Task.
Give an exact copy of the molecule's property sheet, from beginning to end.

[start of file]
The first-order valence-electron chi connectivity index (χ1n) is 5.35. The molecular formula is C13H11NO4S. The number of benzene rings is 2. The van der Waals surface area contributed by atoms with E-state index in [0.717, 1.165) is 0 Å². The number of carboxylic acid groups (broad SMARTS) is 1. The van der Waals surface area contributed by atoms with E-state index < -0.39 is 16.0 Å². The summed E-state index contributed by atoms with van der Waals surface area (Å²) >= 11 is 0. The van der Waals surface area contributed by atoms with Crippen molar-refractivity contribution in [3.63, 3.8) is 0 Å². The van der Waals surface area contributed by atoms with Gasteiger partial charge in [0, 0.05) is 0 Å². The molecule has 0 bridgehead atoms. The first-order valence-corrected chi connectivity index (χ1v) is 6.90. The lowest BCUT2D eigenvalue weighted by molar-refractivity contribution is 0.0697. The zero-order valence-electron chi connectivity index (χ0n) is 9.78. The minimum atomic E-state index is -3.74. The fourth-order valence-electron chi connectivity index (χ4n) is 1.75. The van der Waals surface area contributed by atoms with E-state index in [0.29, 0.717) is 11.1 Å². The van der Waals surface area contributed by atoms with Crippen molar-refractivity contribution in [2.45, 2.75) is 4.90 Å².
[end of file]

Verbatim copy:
The first-order valence-electron chi connectivity index (χ1n) is 5.35. The molecular formula is C13H11NO4S. The number of benzene rings is 2. The van der Waals surface area contributed by atoms with E-state index in [0.717, 1.165) is 0 Å². The number of carboxylic acid groups (broad SMARTS) is 1. The van der Waals surface area contributed by atoms with E-state index < -0.39 is 16.0 Å². The summed E-state index contributed by atoms with van der Waals surface area (Å²) >= 11 is 0. The van der Waals surface area contributed by atoms with Crippen molar-refractivity contribution in [3.63, 3.8) is 0 Å². The van der Waals surface area contributed by atoms with Gasteiger partial charge in [0, 0.05) is 0 Å². The molecule has 0 bridgehead atoms. The first-order valence-corrected chi connectivity index (χ1v) is 6.90. The lowest BCUT2D eigenvalue weighted by molar-refractivity contribution is 0.0697. The zero-order valence-electron chi connectivity index (χ0n) is 9.78. The minimum atomic E-state index is -3.74. The fourth-order valence-electron chi connectivity index (χ4n) is 1.75. The van der Waals surface area contributed by atoms with E-state index in [0.29, 0.717) is 11.1 Å². The van der Waals surface area contributed by atoms with Crippen molar-refractivity contribution in [2.45, 2.75) is 4.90 Å².